Now, many years later, I look back at a lot of LaLanne's work and realize that he was in many ways ahead of his time. Even though he wasn't a scientist, nutritionist or physician, he understood that when North America switched to a carbohydrate diet in the 70's, it was headed down the wrong road. In running away from fat and cholesterol, leaning on staple foods like grains and potatoes, and embracing processed food products, we were over-doing the simple carbohydrates, cutting out key nutrients and setting us up for an increase in nutrition related diseases and disorders including hypothyroidism, diabetes, cancer, depression, and obesity. But when it comes to juicing, I have to disagree with LaLanne's legacy.
While juicing many fruits and vegetables is a great way to get lots of micronutrients; vitamins, minerals and antioxidants into our diet, it often comes at a cost of excess sugar. Now I hear you saying, but I thought fruit sugar is healthy. And in moderation, it is. We need carbohydrates in our diet to give us energy and fuel our brains. However, with juice, the carbohydrates are simple sugars that have been isolated from the fiber in the fruit. Not only is fiber beneficial for digestion, elimination and regulating blood cholesterol, it also helps to slow the digestion of simple sugars. Therefore the fiber found in fruit, helps to prevent a blood sugar spike. Further, when we drink juice, even if it's home made, we are often having more than one serving of fruit at a time. If you have juiced in the past, you know as I do, it often takes several pieces of fruit to extract enough juice to make up a serving. This is where the problem lies.
To illustrate, while loaded with vitamins, the small Caja juice, from Booster Juice contains 52 grams of carbohydrates, 46 of which are sugar.* If you were to eat a banana, an orange and a serving of pineapple all at once you still would not hit 52 grams of carbs. In fact, it would total approximately 47 grams of carbohydrates, 31 grams of sugar, but you'd also get 15 grams of fiber. Even still, this is too much all at once, for most. If you have a body like the late Jack Lalanne and his activity level, you might be able to pull this off healthfully. Or if you have really good insulin sensitivity and blood sugar control, this might be manageable. But for most of the clients I work with, this is far too much. For many clients, this is more than half a days carbohydrate needs in one sitting. This is why I've heard on more than one occasion, "I tried a juice fast to lose weight, and gained weight instead. "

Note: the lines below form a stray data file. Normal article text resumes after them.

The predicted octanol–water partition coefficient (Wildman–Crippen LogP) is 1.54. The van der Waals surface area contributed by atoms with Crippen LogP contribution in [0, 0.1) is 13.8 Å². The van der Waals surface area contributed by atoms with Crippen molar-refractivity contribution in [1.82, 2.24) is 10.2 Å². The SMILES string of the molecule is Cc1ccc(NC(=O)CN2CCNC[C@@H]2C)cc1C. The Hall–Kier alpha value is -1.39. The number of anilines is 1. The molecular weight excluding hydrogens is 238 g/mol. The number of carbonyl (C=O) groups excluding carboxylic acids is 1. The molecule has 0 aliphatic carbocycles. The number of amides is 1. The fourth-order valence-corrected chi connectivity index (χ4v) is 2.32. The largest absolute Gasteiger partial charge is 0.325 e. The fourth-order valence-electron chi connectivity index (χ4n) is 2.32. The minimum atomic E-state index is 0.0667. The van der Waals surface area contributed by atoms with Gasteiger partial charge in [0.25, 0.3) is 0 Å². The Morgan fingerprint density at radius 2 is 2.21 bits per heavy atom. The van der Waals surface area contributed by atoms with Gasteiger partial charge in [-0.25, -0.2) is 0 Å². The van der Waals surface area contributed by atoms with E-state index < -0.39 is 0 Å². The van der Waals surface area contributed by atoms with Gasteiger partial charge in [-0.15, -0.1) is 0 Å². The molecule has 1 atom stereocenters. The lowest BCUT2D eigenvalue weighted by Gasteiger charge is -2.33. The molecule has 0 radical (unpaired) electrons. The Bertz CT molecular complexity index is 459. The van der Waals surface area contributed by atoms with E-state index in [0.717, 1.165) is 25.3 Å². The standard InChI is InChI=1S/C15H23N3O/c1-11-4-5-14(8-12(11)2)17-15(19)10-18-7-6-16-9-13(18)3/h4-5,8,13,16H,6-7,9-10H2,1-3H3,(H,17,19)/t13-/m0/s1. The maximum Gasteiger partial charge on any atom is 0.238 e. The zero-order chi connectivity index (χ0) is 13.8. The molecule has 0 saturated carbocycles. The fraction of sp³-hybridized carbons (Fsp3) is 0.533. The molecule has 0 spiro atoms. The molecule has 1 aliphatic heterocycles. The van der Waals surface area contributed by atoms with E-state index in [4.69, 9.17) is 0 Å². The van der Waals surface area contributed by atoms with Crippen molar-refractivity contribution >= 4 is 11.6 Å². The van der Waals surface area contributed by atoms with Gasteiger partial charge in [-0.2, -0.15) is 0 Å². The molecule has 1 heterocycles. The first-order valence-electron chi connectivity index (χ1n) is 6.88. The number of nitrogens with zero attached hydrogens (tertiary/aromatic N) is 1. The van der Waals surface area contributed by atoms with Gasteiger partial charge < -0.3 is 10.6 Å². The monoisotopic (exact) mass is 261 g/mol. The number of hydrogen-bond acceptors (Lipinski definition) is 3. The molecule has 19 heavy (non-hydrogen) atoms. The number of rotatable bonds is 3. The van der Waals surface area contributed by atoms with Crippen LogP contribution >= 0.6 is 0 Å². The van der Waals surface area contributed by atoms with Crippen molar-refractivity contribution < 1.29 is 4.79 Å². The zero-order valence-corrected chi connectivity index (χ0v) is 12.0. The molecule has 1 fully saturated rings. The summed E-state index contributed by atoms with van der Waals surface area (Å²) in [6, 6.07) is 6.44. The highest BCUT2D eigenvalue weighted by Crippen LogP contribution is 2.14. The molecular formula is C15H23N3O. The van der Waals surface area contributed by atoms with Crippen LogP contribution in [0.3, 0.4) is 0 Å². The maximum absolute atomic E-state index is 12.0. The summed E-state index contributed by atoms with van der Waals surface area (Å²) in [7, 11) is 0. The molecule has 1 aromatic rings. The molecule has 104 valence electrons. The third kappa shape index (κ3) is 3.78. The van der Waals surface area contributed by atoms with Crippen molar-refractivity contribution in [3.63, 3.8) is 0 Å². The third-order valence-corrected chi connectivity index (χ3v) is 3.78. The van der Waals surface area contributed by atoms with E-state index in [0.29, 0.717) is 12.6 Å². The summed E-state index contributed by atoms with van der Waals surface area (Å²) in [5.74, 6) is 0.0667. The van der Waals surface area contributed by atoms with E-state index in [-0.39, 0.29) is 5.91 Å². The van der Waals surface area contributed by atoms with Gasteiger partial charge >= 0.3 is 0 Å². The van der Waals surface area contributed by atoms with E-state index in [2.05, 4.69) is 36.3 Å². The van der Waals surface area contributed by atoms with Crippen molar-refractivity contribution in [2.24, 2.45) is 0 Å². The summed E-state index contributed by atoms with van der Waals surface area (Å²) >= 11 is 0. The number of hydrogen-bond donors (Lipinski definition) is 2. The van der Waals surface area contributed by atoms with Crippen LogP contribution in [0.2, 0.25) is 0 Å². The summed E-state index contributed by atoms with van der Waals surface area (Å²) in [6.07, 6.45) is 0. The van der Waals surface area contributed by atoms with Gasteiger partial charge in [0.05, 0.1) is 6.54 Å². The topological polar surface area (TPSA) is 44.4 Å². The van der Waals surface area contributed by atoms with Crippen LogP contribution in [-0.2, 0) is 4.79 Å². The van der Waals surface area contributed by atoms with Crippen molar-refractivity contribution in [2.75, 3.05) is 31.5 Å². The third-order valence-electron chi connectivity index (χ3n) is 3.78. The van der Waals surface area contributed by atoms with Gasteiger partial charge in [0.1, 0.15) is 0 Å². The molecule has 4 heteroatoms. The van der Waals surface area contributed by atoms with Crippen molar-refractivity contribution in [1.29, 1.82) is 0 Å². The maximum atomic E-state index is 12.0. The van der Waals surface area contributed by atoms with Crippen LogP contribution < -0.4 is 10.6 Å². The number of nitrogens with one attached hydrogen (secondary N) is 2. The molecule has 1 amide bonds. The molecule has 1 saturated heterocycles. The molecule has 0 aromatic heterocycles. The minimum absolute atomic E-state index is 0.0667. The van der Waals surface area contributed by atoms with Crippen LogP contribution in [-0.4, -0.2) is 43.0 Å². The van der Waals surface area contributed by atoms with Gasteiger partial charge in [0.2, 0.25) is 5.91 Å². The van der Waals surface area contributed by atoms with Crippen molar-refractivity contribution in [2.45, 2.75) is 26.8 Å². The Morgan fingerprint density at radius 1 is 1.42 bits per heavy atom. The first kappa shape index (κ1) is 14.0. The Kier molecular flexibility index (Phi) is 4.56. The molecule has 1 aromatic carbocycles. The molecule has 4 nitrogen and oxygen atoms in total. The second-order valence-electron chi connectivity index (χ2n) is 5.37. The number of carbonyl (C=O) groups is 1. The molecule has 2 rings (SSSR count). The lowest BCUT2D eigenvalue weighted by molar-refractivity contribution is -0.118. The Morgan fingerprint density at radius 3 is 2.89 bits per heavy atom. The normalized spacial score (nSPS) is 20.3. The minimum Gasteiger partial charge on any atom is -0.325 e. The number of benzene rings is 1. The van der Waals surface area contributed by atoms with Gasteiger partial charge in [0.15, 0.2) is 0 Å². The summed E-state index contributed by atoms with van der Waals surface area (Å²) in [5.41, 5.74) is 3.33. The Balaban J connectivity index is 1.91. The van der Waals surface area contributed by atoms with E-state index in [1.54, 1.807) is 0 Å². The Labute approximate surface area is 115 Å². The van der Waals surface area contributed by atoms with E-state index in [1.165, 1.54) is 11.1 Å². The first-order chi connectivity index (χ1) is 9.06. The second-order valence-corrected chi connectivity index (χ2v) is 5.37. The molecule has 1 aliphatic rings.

If you are going to drink juice, go for vegetable juice. If you're buying it in the store, be aware of additives and added sugar. It's not uncommon for prepared juices to contain added sugars and even high fructose corn syrup for sweetness. If you're making your own, know that aside from carrots and root vegetables, most veggies will not be too high in sugar. But you're still missing out the benefits of fiber. Also, don't be fooled by green juices. While some are healthier options, many have lots of sugar and fruit to offset the taste of the greens.
Your best option is to go for fruit and vegetables in their natural form, whenever possible. Or try blending juices. You don't need an expensive blender to pull this off. Most food processors or bar blenders will do the job. You will have to add water, and the juice will be more fibrous, for obvious reasons, but it's definitely the healthier option. Better yet, make a shake or smoothie with added protein and fats. These too help to slow digestion and round out the nutritional profile of your drink. Try the recipe below and happy blending.
*data from BoosterJuice.com